This Bee Species Sleep in Flowers and It’s as Cute As You Imagine
Bees are the world’s primary pollinators, but they do a lot more than that. Turns out that a species of bee formed a unique relationship with the globe mallow flower and gets to cozy up in its petals as a reward.
Bees are fascinating creatures that can be found on every continent and in every habitat that supports insect-pollinated flowering plant life. Bees are known for their role in pollination and for producing beeswax and honey.
Bees are one of the most hardworking animals in the world. A honeybee usually visits 50–1000 flowers in one trip out of the hive and they can take up to ten trips a day, making them the world’s most important pollinator of food crops. It is estimated that one-third of the food we consume every day relies on pollination that is carried out mainly by bees. 
Bees Need Sleep Too
With all this work being done, it is not surprising that bees need to sleep comfortably every night to recharge for the next day. Recently, Joe Neely, a 38-year-old wildlife photographer from Phoenix, captured two bees clustered in a flower and the picture shows a rarely-seen beautiful side of them.
“The story behind these photos [began when] I and my fiancé Niccole went out to find poppy flowers,” Neely told reporters. “On the way back, we saw this patch of pink flowers just off the highway so we stopped to take some photos.
“Niccole was shooting over this since orange Globe Mallow plant that was hidden inside all of these pink flowers and she heard the bees buzzing about. Then she notices that some of the flowers had bees in them but they were not moving.
“I came over and study it for a while and more bees showed up. Soon, all the vacant flowers were occupied and this one bee was left out. She crawled over to this open flower and got inside with the other one. I was watching as he stumbled around almost drunk-like and then got settled in.
“Well, I never knew that bees slept in flowers but as it turns out these bees (Diadasia diminuta) sleep in the orange flowers called Globe Mallows.”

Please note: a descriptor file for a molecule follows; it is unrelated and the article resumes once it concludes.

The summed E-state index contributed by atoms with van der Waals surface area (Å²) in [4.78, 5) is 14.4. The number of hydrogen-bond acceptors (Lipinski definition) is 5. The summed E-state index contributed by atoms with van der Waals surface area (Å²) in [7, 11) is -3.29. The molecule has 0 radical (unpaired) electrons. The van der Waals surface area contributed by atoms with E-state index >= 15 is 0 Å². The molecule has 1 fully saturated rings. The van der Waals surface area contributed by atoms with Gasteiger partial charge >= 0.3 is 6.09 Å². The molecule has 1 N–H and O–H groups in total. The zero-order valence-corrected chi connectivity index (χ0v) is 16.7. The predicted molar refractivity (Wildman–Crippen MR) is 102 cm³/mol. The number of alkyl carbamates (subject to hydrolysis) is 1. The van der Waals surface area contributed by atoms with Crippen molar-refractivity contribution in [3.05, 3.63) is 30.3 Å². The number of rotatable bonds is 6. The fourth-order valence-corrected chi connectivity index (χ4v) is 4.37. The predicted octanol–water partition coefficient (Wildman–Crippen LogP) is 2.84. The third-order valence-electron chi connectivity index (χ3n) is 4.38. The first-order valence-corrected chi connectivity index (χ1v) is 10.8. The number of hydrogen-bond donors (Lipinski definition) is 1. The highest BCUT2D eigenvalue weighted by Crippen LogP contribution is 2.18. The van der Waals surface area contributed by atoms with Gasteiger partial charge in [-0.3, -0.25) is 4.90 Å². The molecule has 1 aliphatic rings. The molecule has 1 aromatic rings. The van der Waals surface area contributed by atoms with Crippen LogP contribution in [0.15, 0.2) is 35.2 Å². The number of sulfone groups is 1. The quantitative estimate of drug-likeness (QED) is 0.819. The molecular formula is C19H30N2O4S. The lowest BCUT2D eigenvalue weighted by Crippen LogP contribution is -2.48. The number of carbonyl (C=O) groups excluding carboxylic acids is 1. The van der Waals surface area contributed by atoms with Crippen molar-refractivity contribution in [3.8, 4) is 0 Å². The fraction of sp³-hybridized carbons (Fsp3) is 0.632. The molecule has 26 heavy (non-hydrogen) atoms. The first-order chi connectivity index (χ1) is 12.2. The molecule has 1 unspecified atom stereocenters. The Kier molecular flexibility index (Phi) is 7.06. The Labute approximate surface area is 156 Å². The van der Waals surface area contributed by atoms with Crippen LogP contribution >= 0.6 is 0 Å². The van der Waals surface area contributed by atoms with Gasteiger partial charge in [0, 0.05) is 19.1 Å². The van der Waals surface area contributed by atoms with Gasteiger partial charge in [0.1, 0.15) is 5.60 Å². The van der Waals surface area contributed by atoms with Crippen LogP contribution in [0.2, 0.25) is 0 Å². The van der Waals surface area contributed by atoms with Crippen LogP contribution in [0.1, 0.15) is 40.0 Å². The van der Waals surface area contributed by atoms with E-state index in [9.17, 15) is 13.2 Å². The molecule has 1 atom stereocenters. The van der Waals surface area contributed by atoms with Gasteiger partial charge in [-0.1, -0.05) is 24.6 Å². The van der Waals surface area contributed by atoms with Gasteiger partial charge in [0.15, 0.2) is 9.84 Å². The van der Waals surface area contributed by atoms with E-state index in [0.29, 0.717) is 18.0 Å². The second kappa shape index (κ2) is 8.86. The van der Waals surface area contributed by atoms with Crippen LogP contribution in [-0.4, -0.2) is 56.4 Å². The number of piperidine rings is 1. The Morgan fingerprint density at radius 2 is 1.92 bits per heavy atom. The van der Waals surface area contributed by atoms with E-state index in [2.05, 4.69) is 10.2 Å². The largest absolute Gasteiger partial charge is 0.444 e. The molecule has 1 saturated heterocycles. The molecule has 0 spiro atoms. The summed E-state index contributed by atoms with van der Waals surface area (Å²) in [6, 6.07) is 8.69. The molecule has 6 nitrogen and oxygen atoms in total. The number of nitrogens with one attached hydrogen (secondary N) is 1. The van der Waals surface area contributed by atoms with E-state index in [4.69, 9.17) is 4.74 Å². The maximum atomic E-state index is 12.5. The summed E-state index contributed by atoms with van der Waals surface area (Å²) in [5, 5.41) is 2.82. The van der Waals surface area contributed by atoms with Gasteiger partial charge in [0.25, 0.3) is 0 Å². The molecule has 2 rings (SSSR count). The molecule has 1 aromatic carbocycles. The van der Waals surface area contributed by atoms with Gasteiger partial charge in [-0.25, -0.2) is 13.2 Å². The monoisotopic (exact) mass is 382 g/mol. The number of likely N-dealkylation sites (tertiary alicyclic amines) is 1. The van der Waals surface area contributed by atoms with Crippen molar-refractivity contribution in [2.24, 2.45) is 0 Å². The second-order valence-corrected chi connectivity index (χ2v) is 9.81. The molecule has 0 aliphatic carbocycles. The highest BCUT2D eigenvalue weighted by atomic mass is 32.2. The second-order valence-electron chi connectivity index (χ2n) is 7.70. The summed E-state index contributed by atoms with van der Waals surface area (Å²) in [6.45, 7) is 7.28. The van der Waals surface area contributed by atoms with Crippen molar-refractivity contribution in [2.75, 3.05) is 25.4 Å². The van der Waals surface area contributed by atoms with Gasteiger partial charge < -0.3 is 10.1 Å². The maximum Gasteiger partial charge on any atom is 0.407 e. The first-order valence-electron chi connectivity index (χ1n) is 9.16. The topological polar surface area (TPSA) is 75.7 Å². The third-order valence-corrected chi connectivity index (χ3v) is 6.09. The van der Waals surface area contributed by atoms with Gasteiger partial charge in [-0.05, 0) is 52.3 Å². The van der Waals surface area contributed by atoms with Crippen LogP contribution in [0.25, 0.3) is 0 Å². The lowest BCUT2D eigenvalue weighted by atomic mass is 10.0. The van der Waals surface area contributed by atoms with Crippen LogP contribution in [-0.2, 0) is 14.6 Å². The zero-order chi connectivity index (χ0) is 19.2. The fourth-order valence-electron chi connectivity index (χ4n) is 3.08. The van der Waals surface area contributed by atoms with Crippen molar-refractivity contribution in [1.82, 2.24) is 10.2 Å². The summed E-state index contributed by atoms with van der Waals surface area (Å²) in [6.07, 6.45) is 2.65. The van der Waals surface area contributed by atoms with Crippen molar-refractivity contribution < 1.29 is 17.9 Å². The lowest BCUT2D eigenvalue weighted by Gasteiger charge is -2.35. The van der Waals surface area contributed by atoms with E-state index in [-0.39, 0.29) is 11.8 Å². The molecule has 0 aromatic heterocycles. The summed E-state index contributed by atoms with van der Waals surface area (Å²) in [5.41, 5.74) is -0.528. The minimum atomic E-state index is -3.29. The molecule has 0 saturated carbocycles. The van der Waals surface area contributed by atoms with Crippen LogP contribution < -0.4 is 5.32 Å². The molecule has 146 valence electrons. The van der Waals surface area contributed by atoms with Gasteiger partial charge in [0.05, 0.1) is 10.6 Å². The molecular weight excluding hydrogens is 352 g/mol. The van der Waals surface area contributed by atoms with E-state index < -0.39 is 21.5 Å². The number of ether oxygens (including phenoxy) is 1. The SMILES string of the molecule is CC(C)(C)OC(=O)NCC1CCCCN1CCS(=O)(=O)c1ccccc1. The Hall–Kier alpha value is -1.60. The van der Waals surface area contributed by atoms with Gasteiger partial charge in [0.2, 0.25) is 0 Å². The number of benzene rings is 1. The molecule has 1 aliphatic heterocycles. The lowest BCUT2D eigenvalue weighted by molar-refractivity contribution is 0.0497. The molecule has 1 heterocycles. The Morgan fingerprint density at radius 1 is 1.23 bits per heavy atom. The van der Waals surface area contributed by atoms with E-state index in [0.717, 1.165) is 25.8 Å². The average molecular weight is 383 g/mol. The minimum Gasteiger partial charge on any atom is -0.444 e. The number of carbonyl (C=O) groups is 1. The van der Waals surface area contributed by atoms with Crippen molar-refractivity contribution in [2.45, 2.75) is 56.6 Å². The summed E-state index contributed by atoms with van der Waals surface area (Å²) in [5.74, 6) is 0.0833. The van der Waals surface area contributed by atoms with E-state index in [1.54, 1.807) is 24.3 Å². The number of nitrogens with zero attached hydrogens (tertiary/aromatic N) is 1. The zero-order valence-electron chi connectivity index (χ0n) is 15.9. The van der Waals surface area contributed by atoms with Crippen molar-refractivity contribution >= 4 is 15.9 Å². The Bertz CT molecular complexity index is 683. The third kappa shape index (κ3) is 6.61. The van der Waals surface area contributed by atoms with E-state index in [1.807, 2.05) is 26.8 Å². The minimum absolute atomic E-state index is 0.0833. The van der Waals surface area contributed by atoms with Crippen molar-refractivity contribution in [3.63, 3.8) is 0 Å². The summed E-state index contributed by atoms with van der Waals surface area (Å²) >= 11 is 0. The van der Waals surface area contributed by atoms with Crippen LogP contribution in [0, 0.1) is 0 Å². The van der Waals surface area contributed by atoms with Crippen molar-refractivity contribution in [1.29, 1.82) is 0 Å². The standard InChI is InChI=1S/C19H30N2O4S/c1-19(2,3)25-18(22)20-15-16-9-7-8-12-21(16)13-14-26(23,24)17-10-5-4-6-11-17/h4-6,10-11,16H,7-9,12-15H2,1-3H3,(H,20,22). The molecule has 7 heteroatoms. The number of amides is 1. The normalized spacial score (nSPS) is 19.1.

The Globe Mallow Bee
According to the Forest Service at the United States Department Of Agriculture, “The globe mallow bee is about 7 to 9 mm long and collects pollen from its favorite food plant, globe mallow (Sphaeralcea).
“The bees become covered with pollen visiting the flowers [and] most of this pollen is groomed into the pollen basket on the hind legs and taken back to the nest. However, some remains on the body and is deposited on the stigma of each of the next few globe mallow flowers visited. Thus, Diadasia contributes to globe mallow reproduction. 
“On how they knew the bees were asleep instead of dead or unconscious, Brandon Hopkins, a bee researcher at Washington State University, has this to say: “They [bees] don’t have eyelids, so you can’t just look for bees with their eyes closed. By carefully watching bees, scientists have found that honey bees stop moving their antenna and in some cases fall over sideways.” 
Earth is home to over 20,000 known bee species and most of them, such as honeybees, work day and night, but every once in a while, they take shifts so they can get some rest.
Why are Bees Important to Us?
There are more than 369,000 species of flowering plants in the world, and about 90% of them rely on pollination by insects such as bees to survive and reproduce. Bees are also a keystone species and other species depend on them for survival because their food sources, such as nuts, berries, seeds, and fruits, depend on pollination.
Despite the importance of bees to our continued food supply, many populations of wild bees worldwide, as well as honey bees, are on the decline.
Several factors threaten our bee species today:
- Climate change
- Use of pesticides, GMOs, and neonicotinoids
- Loss of habitat and biodiversity
- Land-use changes that lead to habitat fragmentation
- Monoculturization of bees
- Pests, diseases, viruses, and mold
This is especially worrying because pollinators, such as bees, contribute billions of dollars to the global economy. Currently, global production of bee-pollinated crops is estimated at $577 billion, and pollinators directly contribute $24 billion to the U.S. agricultural industry. This represents one-third of the food Americans consume. 
The health and safety of crops and plant communities would be disastrously impacted in the case of a disappearance of pollinators. We can’t survive without bees.
- “Turns Out, There’s A Bee Species That Sleep In Flowers And It’s As Cute As It Sounds“, Bored Panda. May 2019.
- “Apparently, There Are Bees That Sleep In Flowers And It Is As Cute As It Sounds“, Inner Strength.
- “Globe Mallow Bee (Diadasia diminuta)“, U.S Forest Service.
- “There Are Bees That Sleep In Flowers And It’s As Cute As It Sounds“, Healthy Food House. June 2019.
- “What You Need to Know About Bees and How You Can Help to Protect Them“, Earth Day.